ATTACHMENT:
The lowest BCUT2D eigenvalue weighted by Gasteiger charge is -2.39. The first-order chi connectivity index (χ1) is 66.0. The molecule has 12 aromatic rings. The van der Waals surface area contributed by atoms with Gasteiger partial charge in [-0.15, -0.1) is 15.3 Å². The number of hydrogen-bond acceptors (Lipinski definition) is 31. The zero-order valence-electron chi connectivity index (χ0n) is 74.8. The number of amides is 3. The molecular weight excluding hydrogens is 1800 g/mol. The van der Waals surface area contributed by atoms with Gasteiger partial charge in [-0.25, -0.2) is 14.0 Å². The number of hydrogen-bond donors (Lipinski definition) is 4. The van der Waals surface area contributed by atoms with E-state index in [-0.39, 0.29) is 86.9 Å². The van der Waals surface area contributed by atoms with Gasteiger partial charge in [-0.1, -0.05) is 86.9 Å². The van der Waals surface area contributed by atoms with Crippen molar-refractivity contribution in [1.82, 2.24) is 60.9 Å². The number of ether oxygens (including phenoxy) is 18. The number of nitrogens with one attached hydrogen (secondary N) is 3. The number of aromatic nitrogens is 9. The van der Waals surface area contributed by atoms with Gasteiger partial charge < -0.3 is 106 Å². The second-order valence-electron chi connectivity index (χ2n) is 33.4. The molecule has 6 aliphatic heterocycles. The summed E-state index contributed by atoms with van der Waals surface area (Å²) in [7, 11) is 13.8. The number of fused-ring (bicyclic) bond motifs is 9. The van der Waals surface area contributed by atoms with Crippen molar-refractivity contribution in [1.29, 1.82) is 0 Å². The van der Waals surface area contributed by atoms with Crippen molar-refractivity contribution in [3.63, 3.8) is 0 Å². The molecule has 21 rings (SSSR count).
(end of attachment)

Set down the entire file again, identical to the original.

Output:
The lowest BCUT2D eigenvalue weighted by Gasteiger charge is -2.39. The first-order chi connectivity index (χ1) is 66.0. The molecule has 12 aromatic rings. The van der Waals surface area contributed by atoms with Gasteiger partial charge in [-0.15, -0.1) is 15.3 Å². The number of hydrogen-bond acceptors (Lipinski definition) is 31. The zero-order valence-electron chi connectivity index (χ0n) is 74.8. The number of amides is 3. The molecular weight excluding hydrogens is 1800 g/mol. The van der Waals surface area contributed by atoms with Gasteiger partial charge in [-0.25, -0.2) is 14.0 Å². The number of hydrogen-bond donors (Lipinski definition) is 4. The van der Waals surface area contributed by atoms with E-state index in [-0.39, 0.29) is 86.9 Å². The van der Waals surface area contributed by atoms with Gasteiger partial charge in [-0.1, -0.05) is 86.9 Å². The van der Waals surface area contributed by atoms with Crippen molar-refractivity contribution in [1.82, 2.24) is 60.9 Å². The number of ether oxygens (including phenoxy) is 18. The number of nitrogens with one attached hydrogen (secondary N) is 3. The number of aromatic nitrogens is 9. The van der Waals surface area contributed by atoms with Gasteiger partial charge < -0.3 is 106 Å². The second-order valence-electron chi connectivity index (χ2n) is 33.4. The molecule has 6 aliphatic heterocycles. The summed E-state index contributed by atoms with van der Waals surface area (Å²) in [7, 11) is 13.8. The number of fused-ring (bicyclic) bond motifs is 9. The van der Waals surface area contributed by atoms with Crippen molar-refractivity contribution in [1.29, 1.82) is 0 Å². The van der Waals surface area contributed by atoms with Crippen molar-refractivity contribution in [3.63, 3.8) is 0 Å². The molecule has 21 rings (SSSR count).